Review: Drab Majesty – Modern Mirror
National Music Reviews
Drab Majesty= Siouxsie and the Banshees + New Order + Choir Boy
A new-wave album that’s a modern reinterpretation of the Narcissus myth by Ovid—on paper, the new album from the Los Angeles based duo of Deb Demure and Mona D, Drab Majesty, seems like it was written specifically with music and literature nerds like me in mind. The concept of Modern Mirror is an ideal set up for the melodrama that makes for the best new-wave, goth records. While this album is a phenomenal concept, and it mostly works well, there are moments where the musical, thematic combination doesn’t quite live up to the excitement projected by the original idea.
Lyrically is where Modern Mirror is the most intriguing and worthy of investigation. The modern telling of Narcissus, focusing mainly on self-reflexivity and questioning the legitimacy of a singular self as well as contemporary love in our progressively digital world—in this manner, Drab Majesty have chosen the perfect source text to approach the individualism of the so-called “Me-Generation.” However, with Ovid’s narrative slightly abstracted by poetry—without knowing the album’s connection to the myth, it might be a little difficult to piece it together. The album’s cohesion relies fairly heavily on a sonic through-line.
Unfortunately, on the musical side, most of Modern Mirror feels like it’s hitting the same notes, and a few of the songs run a little stale after ruminating too long in a singular dynamic mode. This is most evident on “Long Division,” a song that just never changes enough to warrant it’s five minute length. “The Other Side,” despite being a wonderful mix of bouncy and despondent, runs into the issue of chorus repetition. Everything on the album feels wholly of Drab Majesty’s vision, but it is sonically consistent almost to a fault. Thankfully, at just a bit over 40 minutes and only eight tracks, you won’t feel the need to skip over anything. However, thinking about the themes of Modern Mirror, with the modern yearning to avoid even the slightest lapse in attention-grabbing entertainment, one might end up feeling a bit restless waiting for changes of pace on this album.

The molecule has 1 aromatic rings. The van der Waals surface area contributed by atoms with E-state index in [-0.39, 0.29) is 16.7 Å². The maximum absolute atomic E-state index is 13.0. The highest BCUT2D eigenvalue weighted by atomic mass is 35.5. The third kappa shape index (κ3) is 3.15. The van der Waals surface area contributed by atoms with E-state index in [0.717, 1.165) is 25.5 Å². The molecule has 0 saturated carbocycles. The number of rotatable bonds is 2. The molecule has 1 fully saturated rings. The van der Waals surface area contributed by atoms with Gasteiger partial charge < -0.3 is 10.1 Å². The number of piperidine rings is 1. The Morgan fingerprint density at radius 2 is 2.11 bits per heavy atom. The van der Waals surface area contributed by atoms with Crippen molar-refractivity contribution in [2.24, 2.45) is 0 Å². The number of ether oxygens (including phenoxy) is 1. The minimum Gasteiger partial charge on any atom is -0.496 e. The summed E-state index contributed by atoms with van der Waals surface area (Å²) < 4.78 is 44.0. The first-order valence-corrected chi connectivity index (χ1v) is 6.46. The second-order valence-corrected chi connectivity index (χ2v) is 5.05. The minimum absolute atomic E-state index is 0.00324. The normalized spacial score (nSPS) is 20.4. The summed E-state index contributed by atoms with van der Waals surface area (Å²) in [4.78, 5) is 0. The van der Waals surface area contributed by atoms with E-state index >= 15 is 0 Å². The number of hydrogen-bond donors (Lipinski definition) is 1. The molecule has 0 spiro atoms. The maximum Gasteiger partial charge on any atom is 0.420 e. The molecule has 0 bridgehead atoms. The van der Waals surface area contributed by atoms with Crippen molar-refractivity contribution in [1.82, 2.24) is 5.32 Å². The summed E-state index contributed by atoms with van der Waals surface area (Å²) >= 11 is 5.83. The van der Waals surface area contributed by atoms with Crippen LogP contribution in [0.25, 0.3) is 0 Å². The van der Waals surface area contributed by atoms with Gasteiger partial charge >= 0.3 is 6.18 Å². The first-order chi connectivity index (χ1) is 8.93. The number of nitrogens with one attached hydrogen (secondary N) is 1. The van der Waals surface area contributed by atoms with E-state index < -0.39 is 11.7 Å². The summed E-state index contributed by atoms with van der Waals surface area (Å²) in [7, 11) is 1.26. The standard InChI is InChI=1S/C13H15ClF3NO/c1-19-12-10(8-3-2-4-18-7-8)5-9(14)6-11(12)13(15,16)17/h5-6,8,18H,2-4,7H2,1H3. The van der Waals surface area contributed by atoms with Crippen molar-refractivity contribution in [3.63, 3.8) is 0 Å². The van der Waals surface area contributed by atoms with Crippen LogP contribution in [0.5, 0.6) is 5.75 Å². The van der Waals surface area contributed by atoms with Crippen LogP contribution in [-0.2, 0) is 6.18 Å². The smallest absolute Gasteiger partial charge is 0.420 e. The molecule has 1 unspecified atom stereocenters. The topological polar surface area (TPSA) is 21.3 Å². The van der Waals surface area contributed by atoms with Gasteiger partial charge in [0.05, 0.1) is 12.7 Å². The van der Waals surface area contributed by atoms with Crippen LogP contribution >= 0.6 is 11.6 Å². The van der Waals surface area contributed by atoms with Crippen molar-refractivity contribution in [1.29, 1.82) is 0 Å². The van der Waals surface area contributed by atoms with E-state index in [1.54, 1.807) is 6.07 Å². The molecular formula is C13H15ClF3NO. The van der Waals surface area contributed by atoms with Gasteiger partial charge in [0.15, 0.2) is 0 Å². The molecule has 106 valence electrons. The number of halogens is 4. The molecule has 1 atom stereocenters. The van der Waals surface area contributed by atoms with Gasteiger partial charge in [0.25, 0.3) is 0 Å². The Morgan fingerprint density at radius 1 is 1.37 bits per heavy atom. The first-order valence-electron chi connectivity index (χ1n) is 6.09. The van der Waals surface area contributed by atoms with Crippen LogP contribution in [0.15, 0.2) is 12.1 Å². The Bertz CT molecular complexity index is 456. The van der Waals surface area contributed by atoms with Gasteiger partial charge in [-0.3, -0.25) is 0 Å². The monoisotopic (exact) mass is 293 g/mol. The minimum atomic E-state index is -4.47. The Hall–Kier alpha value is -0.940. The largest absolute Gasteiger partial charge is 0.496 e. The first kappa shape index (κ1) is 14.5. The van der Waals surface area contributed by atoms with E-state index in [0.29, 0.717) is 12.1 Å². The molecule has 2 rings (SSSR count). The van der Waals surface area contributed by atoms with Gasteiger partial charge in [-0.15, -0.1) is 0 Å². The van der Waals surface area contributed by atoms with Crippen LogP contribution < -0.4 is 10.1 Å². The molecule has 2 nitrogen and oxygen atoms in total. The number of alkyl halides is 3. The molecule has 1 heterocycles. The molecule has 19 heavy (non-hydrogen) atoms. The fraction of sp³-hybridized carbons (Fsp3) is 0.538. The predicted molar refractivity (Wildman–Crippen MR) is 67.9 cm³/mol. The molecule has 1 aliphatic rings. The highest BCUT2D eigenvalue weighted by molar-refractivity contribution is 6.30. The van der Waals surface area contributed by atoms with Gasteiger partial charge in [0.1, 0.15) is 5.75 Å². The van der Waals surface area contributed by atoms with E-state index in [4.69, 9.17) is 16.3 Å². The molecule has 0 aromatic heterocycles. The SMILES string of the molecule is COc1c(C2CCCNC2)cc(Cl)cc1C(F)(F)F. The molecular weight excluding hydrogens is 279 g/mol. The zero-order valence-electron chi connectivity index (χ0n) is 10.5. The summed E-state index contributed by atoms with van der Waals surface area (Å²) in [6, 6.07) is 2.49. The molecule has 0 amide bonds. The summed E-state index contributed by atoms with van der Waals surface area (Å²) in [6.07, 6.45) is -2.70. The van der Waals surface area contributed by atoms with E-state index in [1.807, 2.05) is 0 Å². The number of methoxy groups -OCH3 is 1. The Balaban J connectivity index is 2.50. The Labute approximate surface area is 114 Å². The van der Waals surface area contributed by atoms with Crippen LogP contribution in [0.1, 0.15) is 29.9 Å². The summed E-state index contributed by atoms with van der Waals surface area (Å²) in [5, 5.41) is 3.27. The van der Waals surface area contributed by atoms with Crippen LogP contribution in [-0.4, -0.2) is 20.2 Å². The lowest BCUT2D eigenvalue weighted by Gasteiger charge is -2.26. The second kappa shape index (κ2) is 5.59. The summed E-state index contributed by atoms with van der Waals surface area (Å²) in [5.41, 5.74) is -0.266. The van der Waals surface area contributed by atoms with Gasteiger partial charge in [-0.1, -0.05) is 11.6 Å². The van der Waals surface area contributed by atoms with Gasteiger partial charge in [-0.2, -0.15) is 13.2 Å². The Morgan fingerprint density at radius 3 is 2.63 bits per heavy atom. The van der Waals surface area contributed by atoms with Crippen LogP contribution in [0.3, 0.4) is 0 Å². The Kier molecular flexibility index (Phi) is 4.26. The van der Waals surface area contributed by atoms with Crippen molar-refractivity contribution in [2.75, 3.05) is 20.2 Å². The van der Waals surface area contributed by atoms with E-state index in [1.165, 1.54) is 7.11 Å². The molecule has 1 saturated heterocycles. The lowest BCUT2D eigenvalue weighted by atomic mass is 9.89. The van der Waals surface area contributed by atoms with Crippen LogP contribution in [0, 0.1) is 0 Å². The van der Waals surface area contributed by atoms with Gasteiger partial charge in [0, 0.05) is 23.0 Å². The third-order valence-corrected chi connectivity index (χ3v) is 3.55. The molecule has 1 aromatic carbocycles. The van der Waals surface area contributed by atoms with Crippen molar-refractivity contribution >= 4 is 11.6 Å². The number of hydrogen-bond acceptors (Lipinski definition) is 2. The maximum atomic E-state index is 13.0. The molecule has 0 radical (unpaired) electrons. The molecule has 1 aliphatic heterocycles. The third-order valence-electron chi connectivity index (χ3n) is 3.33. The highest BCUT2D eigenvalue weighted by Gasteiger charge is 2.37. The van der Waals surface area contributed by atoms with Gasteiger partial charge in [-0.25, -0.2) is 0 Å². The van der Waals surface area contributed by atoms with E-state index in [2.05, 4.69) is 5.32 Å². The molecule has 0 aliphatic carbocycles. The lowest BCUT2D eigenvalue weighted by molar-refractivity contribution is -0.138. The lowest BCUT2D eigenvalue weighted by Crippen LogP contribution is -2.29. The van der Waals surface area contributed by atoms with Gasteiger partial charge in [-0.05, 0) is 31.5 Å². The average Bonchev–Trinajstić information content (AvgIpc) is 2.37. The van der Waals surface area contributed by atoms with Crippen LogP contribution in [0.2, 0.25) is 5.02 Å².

The disappointment with the previously mentioned tracks also comes partially because of how well the album closes and how engrossing the other tracks are. “Out of Sequence” is the longest track on the album and is by far the most exciting of the longer pieces. The song builds and builds, earning each moment, until a massive instrumental outro burns off all the remaining energy of the song. “A Dialogue” is an eerie, airy introduction into the album.”Noise of the Void” edges on being too lengthy and slow, but works as the album’s deepest dive into a foggy, gloomy ether. “Ellipsis” and “Dolls in the Dark,” the two highest-tempo songs on the album, are perfect goth-revivalist songs, and the mixture of danceable energy and dark moodiness capture the best of what Drab Majesty have to offer.
For die-hard fans of new-wave and goth music from artists like The Cure, Siouxsie and the Banshees and Echo and the Bunnymen, Modern Mirror might just be your album of the summer. As much as the literary concept, and even practice, firmly grasps my interests, the musical nature of the album just wasn’t enough to hold me. I would love to love this album—I would love to love this album as much as Echo adored Narcissus or as much as goth music loves melancholy. –Evan Welsh
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